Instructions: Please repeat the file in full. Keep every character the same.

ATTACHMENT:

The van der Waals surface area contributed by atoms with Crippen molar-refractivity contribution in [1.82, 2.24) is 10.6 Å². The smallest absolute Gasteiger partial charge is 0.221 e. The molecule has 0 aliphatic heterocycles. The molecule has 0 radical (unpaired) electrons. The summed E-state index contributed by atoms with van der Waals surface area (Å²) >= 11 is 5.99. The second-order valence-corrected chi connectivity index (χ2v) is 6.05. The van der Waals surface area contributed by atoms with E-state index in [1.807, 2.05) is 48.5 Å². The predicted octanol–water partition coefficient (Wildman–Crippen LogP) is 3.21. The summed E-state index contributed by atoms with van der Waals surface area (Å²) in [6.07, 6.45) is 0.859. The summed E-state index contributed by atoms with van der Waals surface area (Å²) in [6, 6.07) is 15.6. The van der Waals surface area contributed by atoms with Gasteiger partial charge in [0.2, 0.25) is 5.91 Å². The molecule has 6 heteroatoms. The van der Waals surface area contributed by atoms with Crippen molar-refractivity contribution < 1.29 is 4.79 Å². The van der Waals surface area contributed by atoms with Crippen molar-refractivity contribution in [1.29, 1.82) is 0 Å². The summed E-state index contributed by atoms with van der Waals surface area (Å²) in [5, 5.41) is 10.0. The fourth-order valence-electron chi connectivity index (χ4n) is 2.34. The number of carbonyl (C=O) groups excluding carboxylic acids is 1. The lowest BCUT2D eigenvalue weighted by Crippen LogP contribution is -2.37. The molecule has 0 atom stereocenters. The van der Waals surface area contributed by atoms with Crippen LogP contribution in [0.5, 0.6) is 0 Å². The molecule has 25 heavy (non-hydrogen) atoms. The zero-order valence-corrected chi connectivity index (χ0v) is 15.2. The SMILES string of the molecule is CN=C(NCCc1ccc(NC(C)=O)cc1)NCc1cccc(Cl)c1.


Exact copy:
The van der Waals surface area contributed by atoms with Crippen molar-refractivity contribution in [1.82, 2.24) is 10.6 Å². The smallest absolute Gasteiger partial charge is 0.221 e. The molecule has 0 aliphatic heterocycles. The molecule has 0 radical (unpaired) electrons. The summed E-state index contributed by atoms with van der Waals surface area (Å²) >= 11 is 5.99. The second-order valence-corrected chi connectivity index (χ2v) is 6.05. The van der Waals surface area contributed by atoms with E-state index in [1.807, 2.05) is 48.5 Å². The predicted octanol–water partition coefficient (Wildman–Crippen LogP) is 3.21. The summed E-state index contributed by atoms with van der Waals surface area (Å²) in [6.07, 6.45) is 0.859. The summed E-state index contributed by atoms with van der Waals surface area (Å²) in [6, 6.07) is 15.6. The van der Waals surface area contributed by atoms with Gasteiger partial charge in [0.2, 0.25) is 5.91 Å². The molecule has 6 heteroatoms. The van der Waals surface area contributed by atoms with Crippen molar-refractivity contribution < 1.29 is 4.79 Å². The van der Waals surface area contributed by atoms with Crippen molar-refractivity contribution in [1.29, 1.82) is 0 Å². The summed E-state index contributed by atoms with van der Waals surface area (Å²) in [5, 5.41) is 10.0. The fourth-order valence-electron chi connectivity index (χ4n) is 2.34. The number of carbonyl (C=O) groups excluding carboxylic acids is 1. The lowest BCUT2D eigenvalue weighted by Crippen LogP contribution is -2.37. The molecule has 0 atom stereocenters. The van der Waals surface area contributed by atoms with Crippen LogP contribution in [0.5, 0.6) is 0 Å². The molecule has 25 heavy (non-hydrogen) atoms. The zero-order valence-corrected chi connectivity index (χ0v) is 15.2. The SMILES string of the molecule is CN=C(NCCc1ccc(NC(C)=O)cc1)NCc1cccc(Cl)c1.